Top ILS Market Trends: Q1 2016By Tom Johansmeyer | April 11, 2016
We’ve put another record-setting quarter for catastrophe bond issuance behind us, with $2 billion in fresh capital coming to market. In some ways, the first quarter of 2016 offered more of the same, with no first-time sponsors involved in catastrophe bond issuance activity. However, the sheer volume of transactions shows that insurance-linked securities (ILS) have become strategically important to the global insurance and reinsurance community. The top trends in the catastrophe bond market right now indicate increased flexibility and a strong foundation for future market growth:
1. Familiar faces: Experienced catastrophe bond sponsors once again led issuance activity in the first quarter, cementing a trend we saw forming a year ago. It seems evident that cedents realize they have a range of strategic alternatives and are exploring their options carefully.
2. The index quarter: The first quarter of the year seems to have become the “industry loss index quarter.” Last year, four transactions featuring Property Claim Services® (PCS®) data resulted in $800 million in fresh capital—up 50 percent from the first quarter of 2014. This year, limit raised grew another 19 percent year over year, demonstrating to $950 billion, with two industry-loss-triggered catastrophe bonds accounting for $600 million. So far this year, nearly 75 percent of catastrophe bond capital with exposure to U.S. risk has used data from PCS, with nearly half using industry loss index triggers. However, PCS remains agnostic on trigger type because sponsors should use the most appropriate approaches for their strategic objectives.
3. Fresh thinking: The ILS market may have started with property catastrophe risk, but it’s clear that there’s plenty of appetite for other lines of business—as evidenced by our increasing work in both global terror and offshore energy (through the cat-in-a-box refinements). With as much as $900 billion in capital interested in entering the ILS space, transformational innovation is necessary. There’s no way an estimated $600 billion global reinsurance market can absorb that much capital organically in the near term. In addition to exploring new regions, our industry needs to look for new ways to bring original risk to market. Devising new approaches to trigger development, for example, will be crucial to future growth. We need to think differently to effect meaningful change in a market where capital is abundant and more wants to come in.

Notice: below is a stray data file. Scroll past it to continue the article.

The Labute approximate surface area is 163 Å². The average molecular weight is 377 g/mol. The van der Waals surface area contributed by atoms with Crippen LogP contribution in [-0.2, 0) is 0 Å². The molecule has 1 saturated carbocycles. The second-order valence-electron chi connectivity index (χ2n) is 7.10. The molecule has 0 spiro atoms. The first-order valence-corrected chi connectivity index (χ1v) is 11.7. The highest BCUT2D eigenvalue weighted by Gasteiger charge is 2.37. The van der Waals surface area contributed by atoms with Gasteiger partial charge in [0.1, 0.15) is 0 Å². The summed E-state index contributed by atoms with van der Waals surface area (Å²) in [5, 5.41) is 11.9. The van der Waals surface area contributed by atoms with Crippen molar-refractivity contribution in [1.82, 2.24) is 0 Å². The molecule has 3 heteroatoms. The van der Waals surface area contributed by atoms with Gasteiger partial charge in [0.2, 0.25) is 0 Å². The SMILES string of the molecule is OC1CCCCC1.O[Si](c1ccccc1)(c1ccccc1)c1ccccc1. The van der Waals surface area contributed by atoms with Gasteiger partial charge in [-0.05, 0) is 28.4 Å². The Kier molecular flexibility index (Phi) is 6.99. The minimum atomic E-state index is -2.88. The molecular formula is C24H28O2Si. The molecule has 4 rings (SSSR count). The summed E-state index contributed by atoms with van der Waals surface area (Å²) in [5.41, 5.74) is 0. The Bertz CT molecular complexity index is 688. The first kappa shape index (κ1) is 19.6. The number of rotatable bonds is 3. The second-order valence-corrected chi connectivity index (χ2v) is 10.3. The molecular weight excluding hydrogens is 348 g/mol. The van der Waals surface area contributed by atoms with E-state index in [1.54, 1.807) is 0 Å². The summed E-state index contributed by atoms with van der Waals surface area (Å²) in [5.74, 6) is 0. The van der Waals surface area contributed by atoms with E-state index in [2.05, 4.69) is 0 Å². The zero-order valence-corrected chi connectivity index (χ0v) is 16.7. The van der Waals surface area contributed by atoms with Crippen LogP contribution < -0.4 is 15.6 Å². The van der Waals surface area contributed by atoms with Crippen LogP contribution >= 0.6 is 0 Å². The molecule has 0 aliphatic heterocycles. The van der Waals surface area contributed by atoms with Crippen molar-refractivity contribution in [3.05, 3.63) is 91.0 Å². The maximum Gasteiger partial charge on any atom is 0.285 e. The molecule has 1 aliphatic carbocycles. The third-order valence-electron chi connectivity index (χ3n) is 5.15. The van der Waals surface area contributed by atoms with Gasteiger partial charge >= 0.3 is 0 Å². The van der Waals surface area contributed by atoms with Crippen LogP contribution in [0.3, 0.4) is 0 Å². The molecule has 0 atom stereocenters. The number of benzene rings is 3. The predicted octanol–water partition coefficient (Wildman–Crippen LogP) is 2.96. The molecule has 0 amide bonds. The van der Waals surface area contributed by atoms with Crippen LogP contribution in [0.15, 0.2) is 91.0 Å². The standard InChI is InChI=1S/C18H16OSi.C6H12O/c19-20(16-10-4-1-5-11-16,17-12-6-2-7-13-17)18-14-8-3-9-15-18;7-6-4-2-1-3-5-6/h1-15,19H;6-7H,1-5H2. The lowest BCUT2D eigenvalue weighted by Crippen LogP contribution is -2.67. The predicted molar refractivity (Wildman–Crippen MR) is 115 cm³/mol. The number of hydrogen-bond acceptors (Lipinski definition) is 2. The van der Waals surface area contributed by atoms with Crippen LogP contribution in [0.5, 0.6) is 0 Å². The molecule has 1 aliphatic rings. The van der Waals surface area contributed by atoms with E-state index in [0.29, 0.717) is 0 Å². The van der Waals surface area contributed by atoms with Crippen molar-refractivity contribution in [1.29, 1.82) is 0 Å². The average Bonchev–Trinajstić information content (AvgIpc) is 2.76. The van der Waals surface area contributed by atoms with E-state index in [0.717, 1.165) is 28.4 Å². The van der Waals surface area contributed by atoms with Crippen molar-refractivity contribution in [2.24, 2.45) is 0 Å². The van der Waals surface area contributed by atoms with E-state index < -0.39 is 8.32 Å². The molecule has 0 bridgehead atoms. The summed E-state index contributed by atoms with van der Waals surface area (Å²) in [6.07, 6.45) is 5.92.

4. Growing the pie: Of course, the purpose of fresh thinking is ultimately to “grow the pie.” The amount of original risk being brought into the global reinsurance and ILS space needs to increase significantly, given the quantity of capital interested in the space. In addition to new lines and regions, we should also look for new sources of original risk in established markets. Corporates are starting to take a harder look at catastrophe bonds, particularly to find capacity for risks where they can’t currently get protection. And the disaster gap still looms in markets such as Florida and California. Finding a solution to market penetration at the original-insured level would have profound benefits at every link in the global risk and capital supply chain.
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